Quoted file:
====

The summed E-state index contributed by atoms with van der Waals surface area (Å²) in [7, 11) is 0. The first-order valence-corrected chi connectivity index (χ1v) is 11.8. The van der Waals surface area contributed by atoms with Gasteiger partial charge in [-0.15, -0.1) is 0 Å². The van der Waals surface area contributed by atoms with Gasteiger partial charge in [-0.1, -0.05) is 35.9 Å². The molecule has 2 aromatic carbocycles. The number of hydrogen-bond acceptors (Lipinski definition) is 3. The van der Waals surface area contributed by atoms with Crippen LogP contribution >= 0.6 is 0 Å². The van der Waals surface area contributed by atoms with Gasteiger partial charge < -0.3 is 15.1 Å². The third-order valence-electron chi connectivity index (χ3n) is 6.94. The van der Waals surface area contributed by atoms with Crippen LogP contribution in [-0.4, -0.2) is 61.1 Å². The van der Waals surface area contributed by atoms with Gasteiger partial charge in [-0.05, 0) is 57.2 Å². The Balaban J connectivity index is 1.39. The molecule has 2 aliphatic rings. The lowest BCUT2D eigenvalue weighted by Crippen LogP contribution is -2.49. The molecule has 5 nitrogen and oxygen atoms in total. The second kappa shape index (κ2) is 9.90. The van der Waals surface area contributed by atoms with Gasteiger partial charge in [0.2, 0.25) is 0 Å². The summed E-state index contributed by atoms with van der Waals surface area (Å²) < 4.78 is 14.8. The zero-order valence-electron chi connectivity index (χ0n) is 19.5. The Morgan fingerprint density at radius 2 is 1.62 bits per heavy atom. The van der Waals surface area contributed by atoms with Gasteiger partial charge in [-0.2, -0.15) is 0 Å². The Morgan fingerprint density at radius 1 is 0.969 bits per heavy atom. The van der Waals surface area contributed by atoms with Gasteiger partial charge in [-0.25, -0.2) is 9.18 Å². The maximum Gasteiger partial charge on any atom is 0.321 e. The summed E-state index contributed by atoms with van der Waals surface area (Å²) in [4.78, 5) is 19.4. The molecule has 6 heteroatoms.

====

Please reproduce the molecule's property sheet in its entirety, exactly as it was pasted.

The summed E-state index contributed by atoms with van der Waals surface area (Å²) in [7, 11) is 0. The first-order valence-corrected chi connectivity index (χ1v) is 11.8. The van der Waals surface area contributed by atoms with Gasteiger partial charge in [-0.15, -0.1) is 0 Å². The van der Waals surface area contributed by atoms with Gasteiger partial charge in [-0.1, -0.05) is 35.9 Å². The molecule has 2 aromatic carbocycles. The number of hydrogen-bond acceptors (Lipinski definition) is 3. The van der Waals surface area contributed by atoms with Crippen LogP contribution >= 0.6 is 0 Å². The van der Waals surface area contributed by atoms with Gasteiger partial charge < -0.3 is 15.1 Å². The third-order valence-electron chi connectivity index (χ3n) is 6.94. The van der Waals surface area contributed by atoms with Crippen LogP contribution in [-0.4, -0.2) is 61.1 Å². The van der Waals surface area contributed by atoms with Gasteiger partial charge in [-0.05, 0) is 57.2 Å². The Balaban J connectivity index is 1.39. The molecule has 2 aliphatic rings. The lowest BCUT2D eigenvalue weighted by Crippen LogP contribution is -2.49. The molecule has 5 nitrogen and oxygen atoms in total. The second kappa shape index (κ2) is 9.90. The van der Waals surface area contributed by atoms with Gasteiger partial charge in [0.2, 0.25) is 0 Å². The summed E-state index contributed by atoms with van der Waals surface area (Å²) < 4.78 is 14.8. The zero-order valence-electron chi connectivity index (χ0n) is 19.5. The Morgan fingerprint density at radius 2 is 1.62 bits per heavy atom. The van der Waals surface area contributed by atoms with Gasteiger partial charge in [-0.2, -0.15) is 0 Å². The Morgan fingerprint density at radius 1 is 0.969 bits per heavy atom. The van der Waals surface area contributed by atoms with Gasteiger partial charge in [-0.25, -0.2) is 9.18 Å². The maximum Gasteiger partial charge on any atom is 0.321 e. The summed E-state index contributed by atoms with van der Waals surface area (Å²) in [4.78, 5) is 19.4. The molecule has 6 heteroatoms.